Primary relief teacher shortage worsening in some parts of NZ

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Primary schools in some areas of the country say a relief teacher shortage is worsening, putting staff under pressure as the winter chill hits.

Principals teaching, students being divvied up and teachers losing release time are all increasing practices at some schools.
Source: 1 NEWS

Porirua East School teacher Andrew Morris says the school's relief pool has dropped to one reliever, and most of the time children are divvied up among other classes when their teacher is sick.

"It impacts on all the staff at the school, the main impact of course being on the children and their education," he said.

He said he believed other previous relievers in the area had taken up full time positions.

Mr Morris said he has worked while sick.

"There's a lot of pressure to come in and get the job done.

"You tell the children, I mean, 'If you're sick, don't come into school.' But when it's yourself you want to come in and make sure you're doing the best thing for your kids."

In the last six years to 2017, the number of primary school relievers has dropped by almost 2000 to 6132, according to data from the Ministry of Education.

"New teachers previously tended to start in relieving roles but over recent years an increasing proportion start their teaching career in fixed term or permanent roles," a spokeswoman said in a statement.

'It's a crisis' - Auckland Primary Principals' Association

It's also increasingly difficult to find a relief teacher in Auckland, with extraordinary role growth, according to Helen Varney, President of the Auckland Primary Principals' Association.

"Teachers being away and trying to get relievers into your schools is a crisis.

"At the moment, schools are having to split classes, they're having to put several classes in with one teacher. And in one case I know there's been a school with five classes in the hall and the principal and a teacher looking after them for a day," she said.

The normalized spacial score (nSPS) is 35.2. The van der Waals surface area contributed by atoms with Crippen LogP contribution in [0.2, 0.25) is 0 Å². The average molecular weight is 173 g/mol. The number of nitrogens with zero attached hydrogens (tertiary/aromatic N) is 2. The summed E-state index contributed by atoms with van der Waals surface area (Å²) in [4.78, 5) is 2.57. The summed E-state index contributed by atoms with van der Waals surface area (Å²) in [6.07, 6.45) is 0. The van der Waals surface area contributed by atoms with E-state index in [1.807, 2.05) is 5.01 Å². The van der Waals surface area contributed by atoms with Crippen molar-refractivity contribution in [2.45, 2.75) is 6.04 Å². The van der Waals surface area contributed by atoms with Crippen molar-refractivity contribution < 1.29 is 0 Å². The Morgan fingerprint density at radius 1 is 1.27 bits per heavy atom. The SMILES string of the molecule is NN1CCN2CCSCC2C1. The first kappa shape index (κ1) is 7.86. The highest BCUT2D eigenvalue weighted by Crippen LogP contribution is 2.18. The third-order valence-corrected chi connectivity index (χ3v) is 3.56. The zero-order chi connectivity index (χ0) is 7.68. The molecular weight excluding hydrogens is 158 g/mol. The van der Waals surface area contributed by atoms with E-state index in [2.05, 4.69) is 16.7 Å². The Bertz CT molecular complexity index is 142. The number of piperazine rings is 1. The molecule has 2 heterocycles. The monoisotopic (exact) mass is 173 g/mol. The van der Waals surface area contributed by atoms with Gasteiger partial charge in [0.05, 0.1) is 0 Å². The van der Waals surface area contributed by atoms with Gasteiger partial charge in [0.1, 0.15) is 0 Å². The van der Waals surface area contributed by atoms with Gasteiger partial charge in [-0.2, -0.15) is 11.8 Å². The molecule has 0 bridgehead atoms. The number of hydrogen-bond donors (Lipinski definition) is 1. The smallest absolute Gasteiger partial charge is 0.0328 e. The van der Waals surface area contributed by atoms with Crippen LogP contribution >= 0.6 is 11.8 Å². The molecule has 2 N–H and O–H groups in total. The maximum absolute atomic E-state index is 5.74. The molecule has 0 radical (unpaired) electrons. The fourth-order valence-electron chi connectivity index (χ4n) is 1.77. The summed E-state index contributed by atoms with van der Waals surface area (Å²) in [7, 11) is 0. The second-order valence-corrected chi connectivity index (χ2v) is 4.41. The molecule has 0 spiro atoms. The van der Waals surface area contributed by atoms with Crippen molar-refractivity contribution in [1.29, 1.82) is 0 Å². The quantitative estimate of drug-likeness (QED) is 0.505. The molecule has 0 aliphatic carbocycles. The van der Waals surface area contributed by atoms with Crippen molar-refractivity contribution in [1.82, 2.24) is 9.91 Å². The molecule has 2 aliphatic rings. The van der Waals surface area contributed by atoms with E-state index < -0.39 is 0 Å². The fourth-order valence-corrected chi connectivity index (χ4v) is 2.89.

Ms Varney said while traditionally teachers would take one day off when sick, they're now away for longer periods.

"That's the demands on them from the stressful jobs that they have with all the extra issues that are being put onto teachers that would normally have been in the past home and family."

Ms Varney says schools are calling for a relievers pool that knows their schools, communities and children.

She said the shortage of relievers is impacting students' learning.

"It impacts on their ability to settle quickly, engage with their learning, build a relationship and then continue to be happy while they're learning," she said.

The New Zealand Educational Institute President Lynda Stuart said a lack of relief staff is a symptom of a wider teacher shortage.

Ms Stuart said improving the relief situation would come from fixing the shortage. 

Government investigating getting sick leave data 

Education Minister Chris Hipkins said the Government's big challenge was recruiting new teachers.

He said there were variable reports from around the country on the relief shortage and it's something he's asked the Ministry of Education to review through the creation of a workforce strategy.

"How we can get actually get better data about this because at the moment we're kind of flying blind a little bit," he said.

Mr Hipkins said schools having difficulty sourcing relievers was "not okay" and that the Government does want to see fully-staffed classrooms.

He said the relief pool may increase as a result of an ageing teaching workforce, if teachers nearing retirement age don't want to work full-time but are happy to relieve.

Porirua East teacher Andrew Morris said professional development for relievers is missing and getting back into the workforce is difficult.

"In the past it was an option for people to think, 'Well I might leave full-time teaching and become a reliever' and these days I think if you're leaving teaching, you're leaving teaching because of the workload, because of all the other things that are going on," he said.

APPA President Helen Varney said teachers are considering retirement earlier due to the increasing demands of the role.

"Instead of saying, 'Oh, I'll give them a couple more years, you're saying, 'Why would I?'"

The Ministry for Education said in a statement it's investigating whether it would be feasible to collect sick leave information, through the anonymous and confidential leave data it collects as part of the payroll process.

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